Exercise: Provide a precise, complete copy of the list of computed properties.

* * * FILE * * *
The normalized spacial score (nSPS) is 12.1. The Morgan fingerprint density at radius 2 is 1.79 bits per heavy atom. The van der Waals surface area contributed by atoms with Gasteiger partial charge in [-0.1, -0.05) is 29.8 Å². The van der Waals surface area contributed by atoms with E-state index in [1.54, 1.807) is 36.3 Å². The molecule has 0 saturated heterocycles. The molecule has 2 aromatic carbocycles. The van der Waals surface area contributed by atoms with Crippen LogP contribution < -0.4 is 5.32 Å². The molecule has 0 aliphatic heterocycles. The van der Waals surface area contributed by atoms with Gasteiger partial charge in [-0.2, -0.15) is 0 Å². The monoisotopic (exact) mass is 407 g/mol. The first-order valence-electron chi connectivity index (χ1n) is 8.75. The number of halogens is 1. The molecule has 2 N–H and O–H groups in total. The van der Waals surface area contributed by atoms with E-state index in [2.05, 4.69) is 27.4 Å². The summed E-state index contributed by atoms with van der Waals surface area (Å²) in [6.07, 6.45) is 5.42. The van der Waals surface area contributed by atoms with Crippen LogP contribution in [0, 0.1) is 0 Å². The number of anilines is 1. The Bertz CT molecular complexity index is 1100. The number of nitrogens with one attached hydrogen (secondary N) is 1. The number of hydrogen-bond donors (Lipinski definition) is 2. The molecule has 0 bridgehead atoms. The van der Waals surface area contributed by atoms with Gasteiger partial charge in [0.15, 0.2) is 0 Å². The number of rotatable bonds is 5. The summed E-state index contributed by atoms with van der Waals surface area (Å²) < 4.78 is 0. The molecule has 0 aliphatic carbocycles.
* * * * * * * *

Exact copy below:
The normalized spacial score (nSPS) is 12.1. The Morgan fingerprint density at radius 2 is 1.79 bits per heavy atom. The van der Waals surface area contributed by atoms with Gasteiger partial charge in [-0.1, -0.05) is 29.8 Å². The van der Waals surface area contributed by atoms with E-state index in [1.54, 1.807) is 36.3 Å². The molecule has 0 saturated heterocycles. The molecule has 2 aromatic carbocycles. The van der Waals surface area contributed by atoms with Crippen LogP contribution < -0.4 is 5.32 Å². The molecule has 0 aliphatic heterocycles. The van der Waals surface area contributed by atoms with Gasteiger partial charge in [-0.2, -0.15) is 0 Å². The monoisotopic (exact) mass is 407 g/mol. The first-order valence-electron chi connectivity index (χ1n) is 8.75. The number of halogens is 1. The molecule has 2 N–H and O–H groups in total. The van der Waals surface area contributed by atoms with E-state index in [2.05, 4.69) is 27.4 Å². The summed E-state index contributed by atoms with van der Waals surface area (Å²) in [6.07, 6.45) is 5.42. The van der Waals surface area contributed by atoms with Crippen LogP contribution in [0, 0.1) is 0 Å². The number of anilines is 1. The Bertz CT molecular complexity index is 1100. The number of nitrogens with one attached hydrogen (secondary N) is 1. The number of hydrogen-bond donors (Lipinski definition) is 2. The molecule has 0 bridgehead atoms. The van der Waals surface area contributed by atoms with Gasteiger partial charge in [0.15, 0.2) is 0 Å². The number of rotatable bonds is 5. The summed E-state index contributed by atoms with van der Waals surface area (Å²) < 4.78 is 0. The molecule has 0 aliphatic carbocycles.